Contrary to what elements of the educational elite profess to believe, even the so-called “Public Ivies” aren’t even doing admissions by impartial academic standards, they are doing them based on the SAT/ACT score, which is at least reasonably impartial, but they are using various combinations of weighted GPA, “extra-curriculars”, and whatever “Holistic” measurement the admissions department uses to keep their jobs another year.  Higher on the education food chain, the weighting is such that even children of the near-elite are unlikely to be looked at without extraordinary fact patterns.

However, large portions of our society, even the heterodox sub-cultures, at some level, are willing to accept “The Judgment of High School”.  Be it fitness advocates who would splinter over scholastic athletic careers, political partisans who talk about “X party supporters got picked on in high school”, or even the self-selected followers of the “Red Pill Movement” who fairly openly consider the acquisition of social skills at the secondary education level to be a fundamental prerequisite(2) for successfully navigating their world of competitive social circles.  Even some of the most radical elements of the most radical sub-cultures, some of which otherwise reject the legitimacy of modern educational institutions, can be found comparing themselves to other parties based on their self-reported scholastic achievements (3), be they academic, social, sexual, or athletic.

To briefly discuss a possible, but not exclusive counter-argument, this argument is not saying that there is no such of thing as differences in talents and achievements, this argument is pointing out that many people, including those that would otherwise reject the legitimacy and/or existence of the modern secondary education system, actually accept it’s “Judgments”, and treat them as final.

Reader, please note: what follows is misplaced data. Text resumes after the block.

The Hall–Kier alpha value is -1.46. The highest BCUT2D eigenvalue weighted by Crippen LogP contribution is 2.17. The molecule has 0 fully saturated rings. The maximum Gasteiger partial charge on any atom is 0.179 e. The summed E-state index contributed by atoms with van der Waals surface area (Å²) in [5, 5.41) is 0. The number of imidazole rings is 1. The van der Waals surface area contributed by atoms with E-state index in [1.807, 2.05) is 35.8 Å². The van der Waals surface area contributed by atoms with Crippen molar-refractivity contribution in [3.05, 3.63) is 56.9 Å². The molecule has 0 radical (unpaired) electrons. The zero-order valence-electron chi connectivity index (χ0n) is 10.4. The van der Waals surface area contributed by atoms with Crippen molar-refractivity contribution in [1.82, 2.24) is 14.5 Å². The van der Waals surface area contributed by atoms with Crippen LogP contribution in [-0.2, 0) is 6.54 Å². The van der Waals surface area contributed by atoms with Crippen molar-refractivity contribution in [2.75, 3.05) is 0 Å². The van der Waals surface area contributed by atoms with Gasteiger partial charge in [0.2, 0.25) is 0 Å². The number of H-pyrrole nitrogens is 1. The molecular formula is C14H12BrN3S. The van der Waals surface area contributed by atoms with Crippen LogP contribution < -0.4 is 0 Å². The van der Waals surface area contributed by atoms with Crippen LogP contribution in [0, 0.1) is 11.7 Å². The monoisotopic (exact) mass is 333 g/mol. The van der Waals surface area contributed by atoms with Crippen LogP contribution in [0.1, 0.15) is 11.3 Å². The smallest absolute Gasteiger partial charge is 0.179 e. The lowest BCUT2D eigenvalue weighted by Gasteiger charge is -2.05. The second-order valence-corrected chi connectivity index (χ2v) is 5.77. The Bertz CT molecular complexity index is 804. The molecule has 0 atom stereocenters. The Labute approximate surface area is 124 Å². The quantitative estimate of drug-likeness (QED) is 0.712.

(1) The author will assume that the reader can understand sarcasm and some knowledge of how this field really works.

(2) Judging from commentary over the years, it appears some individuals involved in that field do not mention this before accepting payment for their instruction.

(3) No names in the comments.

Bullying (Part I)

“What I don’t know, I don’t like
What I don’t like, I don’t want
What I don’t want, I waste”

“Waste” – KMFDM

The original blog posts on which this was based on can be found on PA’s blog here: (First) and (Additional commentary).

Bullying, stripped of the “current year” political uses, is…

Bullying is the de facto appropriation of power by a party who does not have that power de jure.

No sane society can tolerate handing authority to children, Lord of the Flies was not an instruction book. However, we, as a society, have effectively delegated authority to “manage” other children down to young children, after all, who does the average age-segregated child spend more waking hours around, biological family members, an individual teacher/instructor/day care employee, or other age-segregated children? In the modern litigation-friendly environment, schools, day cares, programs, (Henceforth referred to as “Institutions”) all are limited in what levels of “care, custody, and control” they can exercise, but the same logic applies to other children, after all, if one child hits another, that is obviously not assault in the mens rea sense.

That leaves a vast gulf between the perceived and actual physical power of the Institutions, and more importantly, their front-line personnel. To paint an all too realistic situation, if a child is perceived as troublesome, how hard is it for an underpaid employee to “turn a blind eye” while another child hits them? The victim, whatever their “offense” is, has no review, no appeal, no recourse to the courts, the event never took place as far as our society is concerned. Project this logic outwards and you end up with a “Lord of the Flies” situation.